5 Key Ingredients of Healthy Brain Development
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- 8 Surprising (but Normal) Things You May Notice About Your Newborn - August 15, 2018
Ketchum is a pediatric occupational therapist practicing in the neonatal intensive care unit and pediatric out-patient at Central Pennsylvania Rehab Services (CPRS) at the Heart of Lancaster Hospital. Also certified in newborn massage and instructing yoga to children with special needs, Ketchum is the owner/operator of Aimee’s Babies LLC, a child development company. Through Aimee’s Babies, Ketchum has published 3 DVDs and 9 apps which have been featured on the Rachael Ray Show and Iphone Essentials Magazine. Ketchum is one of the five finalists in the National Word Gap Challenge through the U.S. Department of Health and Human Services. She will compete against 4 other large organizations and Universities in March 2017 in the finals of the Word Gap Challenge.
Ketchum has been working in pediatrics for 18 years and is currently pursuing her doctorate at Philadelphia University. Ketchum lives in Lititz, PA with her husband and two daughters and enjoys running marathons and half-marathons and directing elementary school musicals in her spare time.
The Harvard University Center on the Developing Child has found that babies brains make over one million new connections per second! That is so many new connections that their brain will literally double in weight in the first year.
There are many concepts that go into healthy brain development, but there are five key ingredients that play an important role in the growing brain and the relationship between the baby and the parent. Relationships are critical because relationships between baby and caregiver create the foundation for the baby’s emotional development and mental health. According to Zero to Three, the key ingredients are:
Research on healthy attachment tells us that a strong positive relationship with at least one care-giver is essential for healthy brain development. When children feel safe and secure in their attachment with a caregiver, they are free to go off and explore with confidence and know that if they need the caregiver they are there for them. This builds self-confidence and self-esteem from a very early age. You can build a healthy relationship with your baby by bonding through skin on skin contact. Baby massage is great for this. The strokes encourage bonding and attachment. You can also make eye contact and talk to you baby often to form a healthy relationship. Holding your baby in a sling or vertical carrier so they are close is a great way to bond as well.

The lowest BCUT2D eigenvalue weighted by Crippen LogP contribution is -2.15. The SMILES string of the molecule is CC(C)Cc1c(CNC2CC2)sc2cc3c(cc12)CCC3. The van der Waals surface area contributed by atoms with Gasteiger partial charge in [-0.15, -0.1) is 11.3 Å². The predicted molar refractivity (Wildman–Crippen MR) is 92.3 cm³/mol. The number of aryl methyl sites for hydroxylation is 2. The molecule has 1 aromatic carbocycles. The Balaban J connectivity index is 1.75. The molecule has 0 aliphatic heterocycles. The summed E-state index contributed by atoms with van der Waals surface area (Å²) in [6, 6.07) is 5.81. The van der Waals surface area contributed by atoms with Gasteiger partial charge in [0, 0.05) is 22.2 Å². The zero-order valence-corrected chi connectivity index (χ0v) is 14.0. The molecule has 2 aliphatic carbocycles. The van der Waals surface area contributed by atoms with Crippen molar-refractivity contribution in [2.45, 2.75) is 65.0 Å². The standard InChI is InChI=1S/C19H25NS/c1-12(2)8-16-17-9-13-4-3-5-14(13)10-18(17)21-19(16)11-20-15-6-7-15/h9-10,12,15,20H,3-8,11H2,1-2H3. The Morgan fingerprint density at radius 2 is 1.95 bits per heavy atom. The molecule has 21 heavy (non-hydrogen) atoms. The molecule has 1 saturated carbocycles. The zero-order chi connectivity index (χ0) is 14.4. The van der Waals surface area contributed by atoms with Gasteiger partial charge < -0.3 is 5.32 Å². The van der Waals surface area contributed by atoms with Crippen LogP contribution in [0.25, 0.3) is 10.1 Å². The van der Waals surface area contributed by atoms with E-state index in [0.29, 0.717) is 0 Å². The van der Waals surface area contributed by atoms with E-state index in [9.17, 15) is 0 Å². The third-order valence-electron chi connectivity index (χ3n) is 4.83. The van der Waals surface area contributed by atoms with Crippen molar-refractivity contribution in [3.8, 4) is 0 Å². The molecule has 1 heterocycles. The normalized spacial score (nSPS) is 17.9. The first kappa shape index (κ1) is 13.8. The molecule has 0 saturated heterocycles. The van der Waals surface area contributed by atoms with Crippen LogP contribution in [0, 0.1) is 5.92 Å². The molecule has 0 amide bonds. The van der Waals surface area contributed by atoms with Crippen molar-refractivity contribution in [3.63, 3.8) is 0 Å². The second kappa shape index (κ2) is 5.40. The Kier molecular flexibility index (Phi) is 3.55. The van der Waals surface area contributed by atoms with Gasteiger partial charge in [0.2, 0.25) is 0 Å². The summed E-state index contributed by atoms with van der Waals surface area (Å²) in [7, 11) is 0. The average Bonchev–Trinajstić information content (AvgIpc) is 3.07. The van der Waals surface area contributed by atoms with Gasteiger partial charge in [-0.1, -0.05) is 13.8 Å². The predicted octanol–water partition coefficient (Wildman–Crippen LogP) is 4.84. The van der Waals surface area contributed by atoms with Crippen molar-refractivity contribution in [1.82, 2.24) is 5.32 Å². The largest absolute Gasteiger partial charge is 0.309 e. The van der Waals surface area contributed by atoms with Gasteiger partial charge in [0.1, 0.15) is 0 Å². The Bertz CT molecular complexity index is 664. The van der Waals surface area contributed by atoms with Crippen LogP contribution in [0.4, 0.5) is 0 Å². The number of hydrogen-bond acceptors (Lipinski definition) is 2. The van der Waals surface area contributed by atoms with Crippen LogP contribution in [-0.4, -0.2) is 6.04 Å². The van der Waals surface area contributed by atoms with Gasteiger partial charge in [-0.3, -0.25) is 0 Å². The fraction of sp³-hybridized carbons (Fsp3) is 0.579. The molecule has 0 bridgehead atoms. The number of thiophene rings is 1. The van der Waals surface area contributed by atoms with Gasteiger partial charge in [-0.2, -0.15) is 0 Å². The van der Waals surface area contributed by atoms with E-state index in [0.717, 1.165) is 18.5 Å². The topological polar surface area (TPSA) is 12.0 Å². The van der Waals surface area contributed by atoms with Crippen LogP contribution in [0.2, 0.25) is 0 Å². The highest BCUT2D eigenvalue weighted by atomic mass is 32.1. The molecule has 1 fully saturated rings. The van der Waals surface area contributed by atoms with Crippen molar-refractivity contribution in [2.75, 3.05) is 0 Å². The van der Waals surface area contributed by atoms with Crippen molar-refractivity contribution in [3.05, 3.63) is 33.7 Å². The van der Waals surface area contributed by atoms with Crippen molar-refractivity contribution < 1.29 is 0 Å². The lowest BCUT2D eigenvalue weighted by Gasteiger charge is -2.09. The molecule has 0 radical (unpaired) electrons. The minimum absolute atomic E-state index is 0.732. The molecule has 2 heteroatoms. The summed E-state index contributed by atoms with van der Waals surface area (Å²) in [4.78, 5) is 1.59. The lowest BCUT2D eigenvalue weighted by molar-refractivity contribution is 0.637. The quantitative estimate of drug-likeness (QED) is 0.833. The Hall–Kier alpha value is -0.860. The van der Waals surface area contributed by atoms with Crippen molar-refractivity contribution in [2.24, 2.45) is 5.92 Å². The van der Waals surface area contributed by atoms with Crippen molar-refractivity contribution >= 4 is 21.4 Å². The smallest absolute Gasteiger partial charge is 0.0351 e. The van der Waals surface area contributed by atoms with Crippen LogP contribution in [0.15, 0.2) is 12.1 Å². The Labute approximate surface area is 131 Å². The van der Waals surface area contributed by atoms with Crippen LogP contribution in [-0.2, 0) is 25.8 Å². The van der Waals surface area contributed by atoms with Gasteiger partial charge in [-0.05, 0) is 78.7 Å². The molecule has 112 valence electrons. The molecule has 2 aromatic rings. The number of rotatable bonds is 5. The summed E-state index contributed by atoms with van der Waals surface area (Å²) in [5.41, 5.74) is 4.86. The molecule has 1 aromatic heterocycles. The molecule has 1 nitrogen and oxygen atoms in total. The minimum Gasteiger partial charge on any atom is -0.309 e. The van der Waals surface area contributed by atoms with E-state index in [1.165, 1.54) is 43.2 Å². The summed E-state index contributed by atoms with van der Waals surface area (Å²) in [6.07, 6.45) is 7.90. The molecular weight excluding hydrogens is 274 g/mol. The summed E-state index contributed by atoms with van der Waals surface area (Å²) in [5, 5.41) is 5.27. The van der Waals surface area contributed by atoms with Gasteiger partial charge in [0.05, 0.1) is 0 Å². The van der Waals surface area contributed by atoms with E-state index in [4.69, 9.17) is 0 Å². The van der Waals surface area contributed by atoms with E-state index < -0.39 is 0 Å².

2. Responsive Caregiving
When the parent or caregiver uses responsive interactions, the child is in the lead and the parent responds to what the child is interested in. If the child reaches for a ball, the parent comments on the ball how the child is playing with the ball. Responsive interactions are back-and-forth interactions between the parent and child and are really important in early communication. Babies begin to understand this back-and-forth communication as early as three weeks! Practice this by talking to your baby all day long and watching her cues. When she looks toward the dog, comment on the dog, when she reaches toward a toy, hand her that toy and explain what it is.
By showing respect to babies and treating them as individuals who have value and meaning, we lay the foundation for their own self-respect. Practice this by telling your baby what you are doing before you do it, for example, “I am going to change your diaper now.” You can ask your baby yes or no questions, such as “Do you want a bath?” even if they are too young to answer. You can maintain eye contact and explain things going on in your baby’s world.
Routines make your baby’s life predictable and the use of routines helps to build brain connections that support memory and organization. Also, routines build a sense of safety and security in young children. Parents can build routines around bedtime, morning, mealtimes and playtime. Songs and nursery rhymes help to create routines. When babies hear the clean-up song they know playtime is coming to an end.
Babies’ brains are able to establish connections in response to what they see, hear, smell, taste, and experience. When experiences are repeated, the brain connections grow stronger. When babies hear the same stories or songs over and over again, the brain connections fire off again and again, making them stronger and stronger. You can help build connections stronger by intentionally creating repetition. Play the same games and fingerplays, sing the same songs, tell the same stories, read the same books over and over. We repeat to remember.
Babies’ brain connections are forming at an unbelievable rate, and it is so exciting to know there are things we can do to optimize this early development for a lifetime of new learning and good mental health.